Time

Zero, One, Infinity...

Prof. KVK Nehru's Powerpoint presentation on Zero, One, Infinity... an overview of concepts in the Reciprocal System.

 

The Space-Time Universe

Part 1

(Reprinted from the Theosophy-Science Group Bulletin, Volume XX, Number 3, June, 1981.)

The last years of Einstein were spent in pursuing his cherished dream of evolving a general theory of the universe. He never succeeded. Nor anyone else did, so far. The body of knowledge which we call physical science is at present only a loose collection of numerous different theories, each constructed to explain a particular domain of facts and not applicable to another set of facts. There has not been a general theory covering all physical phenomena, from the microscopic to the macroscopic.

CLOCK SPACE, COORDINATE SPACE; CLOCK TIME, COORDINATE TIME: What is the difference?

At last year’s ISUS convention, a number of individuals expressed difficulty in comprehending the difference between clock space and coordinate space and the difference between clock time and coordinate time. This note will review these concepts to aid the understanding of these individuals.

‘Quantum Mechanics’ as the Mechanics of the Time Region

Reciprocity, Volume XXIV, Number 1, Spring 1995, p. 1–9; Revised Feb. 1998

The preliminary results of a critical study of the Wave Mechanics carried out in the light of the knowledge of the Reciprocal System of theory have been reported earlier.1 Some of its important findings are as follows. While the Wave Mechanics has been very successful mathematically, it contains some fundamental errors. The principal stumbling block has been the ignorance of the existence of the Time Region and its peculiar characteristics. The crucial points that need to be recognized are that the wave associated with a moving particle, in a system of atomic dimensions, exists in the equivalent space of the Time Region: and that switching from the particle view to the wave view is equal in significance to shifting from the standpoint of the three-dimensional spatial reference frame to that of the three-dimensional temporal reference frame that is germane to the Time Region. To imagine that even gross objects have a wave associated with them is a mistake: the question of the wave does not arise unless the phenomena concerned enter the Time Region.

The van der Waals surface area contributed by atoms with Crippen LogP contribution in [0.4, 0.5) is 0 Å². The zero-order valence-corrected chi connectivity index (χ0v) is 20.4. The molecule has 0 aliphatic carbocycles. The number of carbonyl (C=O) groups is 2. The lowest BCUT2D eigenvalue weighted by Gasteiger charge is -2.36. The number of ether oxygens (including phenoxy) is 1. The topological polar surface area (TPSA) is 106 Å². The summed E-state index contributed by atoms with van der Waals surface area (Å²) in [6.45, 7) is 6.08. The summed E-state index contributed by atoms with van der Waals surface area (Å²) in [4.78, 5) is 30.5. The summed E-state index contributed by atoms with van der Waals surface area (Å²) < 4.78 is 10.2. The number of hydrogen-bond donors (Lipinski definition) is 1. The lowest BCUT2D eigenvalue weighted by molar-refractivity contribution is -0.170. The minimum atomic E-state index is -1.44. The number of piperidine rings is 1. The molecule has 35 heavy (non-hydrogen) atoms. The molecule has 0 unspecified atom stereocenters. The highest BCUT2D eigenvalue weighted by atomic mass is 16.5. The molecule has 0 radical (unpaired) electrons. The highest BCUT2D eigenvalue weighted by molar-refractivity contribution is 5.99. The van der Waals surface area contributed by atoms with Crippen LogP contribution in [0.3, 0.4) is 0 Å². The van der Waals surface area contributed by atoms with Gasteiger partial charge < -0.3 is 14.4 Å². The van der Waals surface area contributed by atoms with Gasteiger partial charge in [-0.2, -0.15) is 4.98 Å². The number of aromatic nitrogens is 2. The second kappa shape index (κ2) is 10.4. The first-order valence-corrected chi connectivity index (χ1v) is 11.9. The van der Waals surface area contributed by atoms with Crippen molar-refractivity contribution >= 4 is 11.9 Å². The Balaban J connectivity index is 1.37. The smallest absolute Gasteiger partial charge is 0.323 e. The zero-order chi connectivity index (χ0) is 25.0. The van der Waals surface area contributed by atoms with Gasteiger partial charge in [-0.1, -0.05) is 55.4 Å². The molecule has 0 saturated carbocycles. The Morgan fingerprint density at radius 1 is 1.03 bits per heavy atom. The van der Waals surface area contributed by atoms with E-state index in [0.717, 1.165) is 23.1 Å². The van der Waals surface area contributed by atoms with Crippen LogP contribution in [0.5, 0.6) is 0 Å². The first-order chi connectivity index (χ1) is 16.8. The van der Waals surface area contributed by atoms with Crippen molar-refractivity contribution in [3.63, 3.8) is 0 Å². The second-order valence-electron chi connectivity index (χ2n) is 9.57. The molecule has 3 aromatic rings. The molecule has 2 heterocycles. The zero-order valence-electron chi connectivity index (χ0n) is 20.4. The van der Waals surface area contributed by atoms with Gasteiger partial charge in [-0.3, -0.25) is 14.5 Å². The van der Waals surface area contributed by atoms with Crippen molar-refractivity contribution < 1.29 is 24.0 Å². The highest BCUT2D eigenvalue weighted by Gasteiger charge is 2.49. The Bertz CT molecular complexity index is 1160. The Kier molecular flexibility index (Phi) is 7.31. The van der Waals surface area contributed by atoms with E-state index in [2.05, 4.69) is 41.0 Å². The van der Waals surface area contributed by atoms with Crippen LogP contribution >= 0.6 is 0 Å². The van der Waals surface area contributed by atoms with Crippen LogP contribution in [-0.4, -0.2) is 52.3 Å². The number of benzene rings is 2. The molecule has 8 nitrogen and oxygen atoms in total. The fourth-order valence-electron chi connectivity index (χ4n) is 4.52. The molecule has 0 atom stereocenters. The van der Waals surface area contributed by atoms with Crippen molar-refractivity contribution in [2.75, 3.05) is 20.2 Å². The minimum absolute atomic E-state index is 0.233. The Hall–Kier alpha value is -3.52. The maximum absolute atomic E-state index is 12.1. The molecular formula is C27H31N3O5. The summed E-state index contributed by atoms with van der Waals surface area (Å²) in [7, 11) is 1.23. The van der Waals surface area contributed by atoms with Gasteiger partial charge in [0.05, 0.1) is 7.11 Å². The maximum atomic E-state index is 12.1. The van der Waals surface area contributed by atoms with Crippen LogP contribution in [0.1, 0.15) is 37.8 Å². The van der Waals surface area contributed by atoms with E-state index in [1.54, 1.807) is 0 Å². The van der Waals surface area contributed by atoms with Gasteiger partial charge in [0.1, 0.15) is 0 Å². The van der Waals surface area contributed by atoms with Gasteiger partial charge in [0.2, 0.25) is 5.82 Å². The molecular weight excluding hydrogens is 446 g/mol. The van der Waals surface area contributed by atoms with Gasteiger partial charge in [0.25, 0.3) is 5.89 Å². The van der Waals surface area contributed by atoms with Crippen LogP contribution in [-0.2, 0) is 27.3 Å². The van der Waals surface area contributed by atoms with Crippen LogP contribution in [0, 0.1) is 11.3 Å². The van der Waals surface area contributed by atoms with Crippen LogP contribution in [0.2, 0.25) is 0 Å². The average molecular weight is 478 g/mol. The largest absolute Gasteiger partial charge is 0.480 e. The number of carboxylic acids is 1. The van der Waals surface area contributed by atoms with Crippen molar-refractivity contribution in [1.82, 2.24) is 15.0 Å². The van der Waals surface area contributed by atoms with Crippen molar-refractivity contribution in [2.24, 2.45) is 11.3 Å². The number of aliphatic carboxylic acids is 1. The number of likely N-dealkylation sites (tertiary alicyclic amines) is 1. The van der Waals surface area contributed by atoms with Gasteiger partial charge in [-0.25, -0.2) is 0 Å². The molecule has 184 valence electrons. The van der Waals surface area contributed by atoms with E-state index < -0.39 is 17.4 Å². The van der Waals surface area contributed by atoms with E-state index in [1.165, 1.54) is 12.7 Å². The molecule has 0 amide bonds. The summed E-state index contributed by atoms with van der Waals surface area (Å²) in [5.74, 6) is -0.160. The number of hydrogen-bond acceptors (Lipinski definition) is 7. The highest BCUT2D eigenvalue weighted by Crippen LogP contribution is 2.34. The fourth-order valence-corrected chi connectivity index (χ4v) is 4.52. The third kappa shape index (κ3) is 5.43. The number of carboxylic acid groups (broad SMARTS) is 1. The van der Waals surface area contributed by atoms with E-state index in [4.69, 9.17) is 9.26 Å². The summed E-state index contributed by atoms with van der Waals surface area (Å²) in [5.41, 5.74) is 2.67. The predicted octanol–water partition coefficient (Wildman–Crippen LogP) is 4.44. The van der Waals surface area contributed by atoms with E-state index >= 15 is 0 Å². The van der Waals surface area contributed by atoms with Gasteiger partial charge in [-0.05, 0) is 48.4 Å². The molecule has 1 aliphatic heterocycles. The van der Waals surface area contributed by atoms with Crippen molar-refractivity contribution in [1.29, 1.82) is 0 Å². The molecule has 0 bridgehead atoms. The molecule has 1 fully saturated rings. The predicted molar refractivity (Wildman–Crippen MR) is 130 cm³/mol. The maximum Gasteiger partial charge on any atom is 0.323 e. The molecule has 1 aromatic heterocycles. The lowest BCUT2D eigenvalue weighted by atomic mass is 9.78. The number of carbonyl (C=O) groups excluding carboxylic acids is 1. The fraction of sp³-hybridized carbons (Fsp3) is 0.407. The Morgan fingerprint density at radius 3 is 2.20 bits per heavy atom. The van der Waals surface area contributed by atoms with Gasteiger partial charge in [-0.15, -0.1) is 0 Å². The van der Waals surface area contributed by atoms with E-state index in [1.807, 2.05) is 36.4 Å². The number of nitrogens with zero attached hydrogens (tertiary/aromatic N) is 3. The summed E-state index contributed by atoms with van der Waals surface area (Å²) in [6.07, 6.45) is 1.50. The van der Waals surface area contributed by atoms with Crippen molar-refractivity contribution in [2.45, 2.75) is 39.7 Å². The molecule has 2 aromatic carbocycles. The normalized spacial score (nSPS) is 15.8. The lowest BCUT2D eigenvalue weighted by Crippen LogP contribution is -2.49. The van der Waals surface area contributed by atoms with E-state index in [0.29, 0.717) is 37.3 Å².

‘Non-Locality’ in the Reciprocal System

Reciprocity XXVI #1, Spring, 1997

Though quantum theory is phenomenologically successful, it fails to throw any light on the nature of the underlying physical reality. The Reciprocal System, true to its claim of a unified and general theory, not only covers the ground of the quantum theory, but also provides insight into the reality, basing on the new paradigm of motion as the sole constituent of the physical universe. Its most important finding is the existence of different domains of physical action, in which the rules of the game apparently differ. Larson resolves all the difficulties the conventional theory is facing, by the knowledge of the characteristics of these domains.

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